They expect exports to fall in the second half of the year and fear that domestic demand will not be strong enough to compensate for this fall.


The number of Americans who slid into poverty last year rose despite US economic growth, official data shows.

Figures from the US Census Bureau show that the ranks of the poor grew by 1.3 million people to 35.9 million.


The number of mortgages approved for house purchases fell by more than a fifth in July, according to the British Bankers' Association (BBA).

A total of 70,756 new loans were approved in July, down from 88,859 in June and almost 90,000 lower than in the same month last year.


Nigeria's Senate is reportedly to ask a Shell unit to pay $1.5bn (0.84bn) compensation to oilfield communities for environmental damage.

"The motion was overwhelming passed and the Senate Committee on Petroleum was asked to monitor compliance," Reuters quoted a Senate spokesman as saying.

Shell Petroleum Development Corp (SPDC), owned by Royal Dutch/Shell, said it was unaware of the ruling.

The resolution is said to follow a petition by members of the Ijaw tribe.

They are based in the southern Bayelsa state, where Shell and other multinational companies have operations.

SPDC operates through a joint venture in Nigeria, in which it owns 30% while state-run Nigerian National Petroleum Corp owns 55%.


South Africa's economic growth has accelerated in the first half of 2004, the country's central bank has said.

All major industries have seen a pick up, helped by low interest rates, high commodity prices and government policy, the South African Reserve Bank said.

The economy grew by an annualised rate of 3% in the six months through June, up from 1% a year earlier.

The central bank said that conditions are now favourable for faster and more sustainable job and economic growth.


China will raise domestic petrol and diesel retail prices by 6% as crude oil prices stay near record highs.

Gasoline prices are expected to rise by 240 yuan ($29; 16) a tonne last Wednesday while diesel will rise by 220 yuan per tonne, industry sources say.

The cost of crude oil has climbed by almost 50% this year, pushing prices close to the $50-a-barrel mark.

China is one of the world's biggest oil importers and its demand for oil is seen as a main cause of high prices.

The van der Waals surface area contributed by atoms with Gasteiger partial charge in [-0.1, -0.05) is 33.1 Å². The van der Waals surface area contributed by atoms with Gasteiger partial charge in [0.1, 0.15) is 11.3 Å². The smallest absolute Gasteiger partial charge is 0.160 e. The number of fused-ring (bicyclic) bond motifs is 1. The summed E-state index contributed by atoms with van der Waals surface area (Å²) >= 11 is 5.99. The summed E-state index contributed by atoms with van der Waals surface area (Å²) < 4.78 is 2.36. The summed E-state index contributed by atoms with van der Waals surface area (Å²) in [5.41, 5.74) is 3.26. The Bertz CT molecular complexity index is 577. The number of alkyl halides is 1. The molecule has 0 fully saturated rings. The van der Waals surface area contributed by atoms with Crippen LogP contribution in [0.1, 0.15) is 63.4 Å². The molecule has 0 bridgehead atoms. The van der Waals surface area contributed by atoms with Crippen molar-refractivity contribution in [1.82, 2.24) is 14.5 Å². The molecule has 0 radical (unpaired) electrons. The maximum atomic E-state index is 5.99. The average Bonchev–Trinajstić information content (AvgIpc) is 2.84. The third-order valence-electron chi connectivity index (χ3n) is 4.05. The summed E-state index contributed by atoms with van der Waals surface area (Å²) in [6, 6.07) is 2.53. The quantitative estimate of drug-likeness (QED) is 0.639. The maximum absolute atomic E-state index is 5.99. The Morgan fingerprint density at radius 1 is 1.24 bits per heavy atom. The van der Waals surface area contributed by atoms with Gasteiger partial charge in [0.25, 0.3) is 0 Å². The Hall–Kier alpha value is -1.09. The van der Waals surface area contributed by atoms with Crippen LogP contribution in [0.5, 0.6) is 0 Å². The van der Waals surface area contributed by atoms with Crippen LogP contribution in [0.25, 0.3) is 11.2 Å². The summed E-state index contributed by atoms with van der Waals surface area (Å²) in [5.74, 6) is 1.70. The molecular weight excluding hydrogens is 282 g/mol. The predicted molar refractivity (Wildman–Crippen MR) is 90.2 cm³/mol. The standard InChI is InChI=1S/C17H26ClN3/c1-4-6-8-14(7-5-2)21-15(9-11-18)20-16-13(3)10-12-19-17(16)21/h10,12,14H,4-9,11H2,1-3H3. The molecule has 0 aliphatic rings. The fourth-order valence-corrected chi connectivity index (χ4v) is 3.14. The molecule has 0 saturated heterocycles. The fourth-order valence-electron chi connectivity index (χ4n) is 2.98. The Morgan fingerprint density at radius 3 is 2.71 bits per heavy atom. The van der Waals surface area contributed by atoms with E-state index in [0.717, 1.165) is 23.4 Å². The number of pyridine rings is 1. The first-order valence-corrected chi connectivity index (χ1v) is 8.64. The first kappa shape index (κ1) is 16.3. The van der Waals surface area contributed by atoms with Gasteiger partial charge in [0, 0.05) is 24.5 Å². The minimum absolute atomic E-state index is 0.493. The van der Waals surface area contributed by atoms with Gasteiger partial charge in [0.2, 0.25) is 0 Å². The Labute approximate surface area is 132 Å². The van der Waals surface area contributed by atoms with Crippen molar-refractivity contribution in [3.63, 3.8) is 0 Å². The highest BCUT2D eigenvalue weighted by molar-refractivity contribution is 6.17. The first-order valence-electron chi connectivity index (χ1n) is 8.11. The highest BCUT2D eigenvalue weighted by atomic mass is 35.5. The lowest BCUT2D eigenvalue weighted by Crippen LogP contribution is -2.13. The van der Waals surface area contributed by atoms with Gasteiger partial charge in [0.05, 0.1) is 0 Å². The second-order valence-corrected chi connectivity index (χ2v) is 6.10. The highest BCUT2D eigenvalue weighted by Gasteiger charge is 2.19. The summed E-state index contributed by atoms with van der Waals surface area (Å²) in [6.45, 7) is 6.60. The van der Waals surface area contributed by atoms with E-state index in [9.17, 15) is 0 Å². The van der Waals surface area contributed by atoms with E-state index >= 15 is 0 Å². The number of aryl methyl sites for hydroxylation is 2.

India's parliament has passed the national budget amid a boycott by opposition parties.

There was no discussion on tax proposals announced as part of the 4,780 billion rupees ($104bn) budget.

The lower house passed the budget by a voice vote as opposition MPs stayed away after alleging that Prime Minister Manmohan Singh had insulted them.

Parliament has been disrupted for weeks by a political standoff over ministers facing criminal charges.

The main opposition BJP says the prime minister refused to discuss the budget at a private meeting.

But the prime minister's office has denied that Mr Singh had insulted the opposition leaders saying Mr Singh had only said that any discussion of the budget should take place in parliament and not outside it.


Tour operators in Nepal say that they lost up to five million dollars due to cancelled bookings by foreign tourists last week.

They blame the cancellations on what they say was exaggerated reporting on the week long Maoist-imposed blockade of the capital, Kathmandu.

The rebels lifted the blockade last Wednesday amid mounting national and international pressure.

The blockade sent prices up and put pressure on the new government.


Supermarket chain Sainsbury's has agreed a new milk supply deal which could benefit hundreds of UK farmers.

Robert Wiseman and Dairy Crest have won long-term supply contracts with the firm, which sells 228m of milk a year.

The dairies take milk from farmers co-operative First Milk set up to get a fairer deal for farmers who said they were being squeezed by supermarkets.

Wiseman expects to pick up an extra 60-70m at retail value from the deal and Dairy Crest a further 8m.

As a result of the agreement, Sainsbury's milk supply deal with Arla Foods will end in January 2005.


Brazil is to get a $1.2bn (0.67bn) loan from the World Bank over four years to help protect its environment.

The bank says it is the largest single loan given to protect a country's environment, with an initial payment being made this year of $505m.

The cash is to ensure Brazil, thought to have the greatest biodiversity on earth, considers environmental issues and management in government policies.

"For us, this (loan) is highly relevant," said a government minister.

The money will be used to hire more environmental experts to quicken the process of licensing projects, including offshore oil rigs and hydro-electric plants.

The country will have 17 years to pay back the loan at an interest rate of 4.9%.


Southeast Asia's free trade agreement should not include tobacco because of the health risks and costs, the World Health Organisation (WHO) has said.

The Association of Southeast Asian Nations (Asean) plans to cut tariffs between members to under 5% by 2008.

The WHO urged that tobacco be exempt from the agreement so that governments can raise prices to discourage its use.


Turkish Cypriots have begun trading with their Greek Cypriot compatriots in the south of the island for the first time in three decades.

The introduction of inter-island trade is part of a package of EU measures to boost the economy of northern Cyprus.

It comes after Turkish Cypriots voted in favour of reuniting the island in a poll last April.

But the rejection of reunification by Greek Cypriots meant the north remained excluded from the EU.